(And I’m fine with the mask mandate going away).

  5. So I suppose when landing or taking off from PHL (plane out of the terminal gate), I should use the GPS on my phone to figure out if the plane is currently in Philadelphia city limits or not based on the taxi position or runway it is at on airport property. Have to be strategic about when to turn the phone into or out of airplane mode in order to make this determination of when the mask must be worn. Insane!

  6. @DMNYC
    Forcing people to wear masks when it’s been proven they don’t work is.

    Also Biden stole the election.

  7. There was no enforcement at PHL before the federal mandate dropped and none will care now.

  8. Siempre uso una máscara. No era un requisito a principios de 2020, pero tenía máscaras, así que las usé. Suelo resfriarme después de cada dos vuelos, incluso en verano. Pero en los últimos 26 meses, después de decenas de vuelos, no he tenido ni un resfriado. Tal vez los japoneses tengan razón. Use una máscara y no contraerá enfermedades respiratorias.

    Pero creo que la situación en la que British Airways y EasyJet suspendieron el uso de máscaras y, posteriormente, tuvieron muchas cancelaciones debido a llamadas por enfermedad es un mejor ejemplo de lo que PUEDE suceder. Todas las cancelaciones de vuelos de las aerolíneas estadounidenses durante las vacaciones de Navidad se atribuyeron a la variante Omicron. Ahora que tenemos 2 variantes que son incluso más infecciosas que Omicron… bueno, ¿quién sabe qué pasará? ¡Solo recuerda que nadie es invencible ante el Covid!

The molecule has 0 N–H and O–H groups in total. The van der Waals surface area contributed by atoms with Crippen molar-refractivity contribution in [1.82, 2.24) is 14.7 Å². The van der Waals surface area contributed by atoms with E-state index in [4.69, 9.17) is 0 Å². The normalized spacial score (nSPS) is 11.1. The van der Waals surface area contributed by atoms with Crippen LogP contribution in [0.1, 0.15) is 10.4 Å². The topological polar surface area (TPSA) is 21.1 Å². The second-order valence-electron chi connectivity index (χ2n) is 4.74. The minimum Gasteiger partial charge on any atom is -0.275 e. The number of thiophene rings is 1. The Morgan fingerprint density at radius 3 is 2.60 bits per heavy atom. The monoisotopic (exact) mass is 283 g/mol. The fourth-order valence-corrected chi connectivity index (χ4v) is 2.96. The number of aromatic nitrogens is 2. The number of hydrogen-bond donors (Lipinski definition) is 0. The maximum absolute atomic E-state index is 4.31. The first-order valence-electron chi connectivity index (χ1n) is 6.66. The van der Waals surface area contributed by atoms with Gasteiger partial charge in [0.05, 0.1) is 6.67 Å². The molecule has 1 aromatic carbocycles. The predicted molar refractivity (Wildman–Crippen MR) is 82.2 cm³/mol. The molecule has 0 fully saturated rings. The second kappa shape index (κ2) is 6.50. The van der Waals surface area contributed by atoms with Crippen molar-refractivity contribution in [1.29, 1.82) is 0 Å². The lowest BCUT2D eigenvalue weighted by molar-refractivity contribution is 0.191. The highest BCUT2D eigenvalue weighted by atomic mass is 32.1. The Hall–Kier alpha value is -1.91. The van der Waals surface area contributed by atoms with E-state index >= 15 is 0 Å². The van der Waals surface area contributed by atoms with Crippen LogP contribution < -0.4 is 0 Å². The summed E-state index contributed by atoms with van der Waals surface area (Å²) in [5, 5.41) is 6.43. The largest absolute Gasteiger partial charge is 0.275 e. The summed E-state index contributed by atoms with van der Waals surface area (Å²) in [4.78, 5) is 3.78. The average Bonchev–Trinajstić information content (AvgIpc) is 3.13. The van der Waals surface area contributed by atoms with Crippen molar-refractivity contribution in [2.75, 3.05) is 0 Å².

9. My flights connected through Charlotte and Philadelphia on Tuesday, April 19, 2022. Today, I visited the Centurion Lounge® by American Express at the CLT and PHL airports, where I had connecting flights. At 9:55 AM, at the Centurion Lounge check-in at CLT, the cheerful American Express lounge representatives advised Card Members that wearing face masks were optional.

    However, at PHL, the AMEX Centurion lounge agents were mandating face masks for all Card Member entry when I arrived at 3:00 PM. They had the demeanor of an American Airlines flight attendant. I brought up the comment about Terminal A at PHL being outside the city. The representative advised that Philadelphia regulates the entire airport regarding masking mandates.

    Accordingly, American Express membership still has privileges but apparently, fewer privileges if visiting the Philadelphia Centurion Lounge at PHL. Paying much more for the AMEX Black Card (Centurion Card) doesn’t matter because all PHL Card Members must mask up and cover their mouth and nose (except when eating and drinking).

    But there is good news. Face masks are not free because AMEX workers are told to use the word “complimentary” instead of saying “free.” Consequently, receiving a complementary AMEX disposable face mask is just one more reason thousands of Card Members think it is worth paying the annual fee of $695.00 for the AMEX Platinum Card. Therefore, don’t leave home and visit the PHL Centurion Lounge Without It.

  10. @Ken A,

    Wow what nonsense that the Lounge agent told you “Philadelphia regulates the entire airport regarding masking mandates.”

    If the city government could only collect the soda tax on the portion of the airport within city limits a few years ago, then they dont have the jurisdiction to mandate masks in delaware county either!

  11. Are we sure the city of Philadelphia doesn’t cross county lines? Lots of cities in Texas do….

  12. @Luke: I am still in the PHL Centurion Lounge. At 5:00 PM this AMEX Centurion lounge made a public address announcement saying all people in the lounge must wear a mask unless they are eating or drinking.

    If the PHL Centurion lounge would repair their out-of-service Eversys Swiss Espresso system coffee machine, more people would be making and drinking cappuccinos so they would have a higher rate of mask compliance since it would increase the population of Card Members exempt from masking requirements.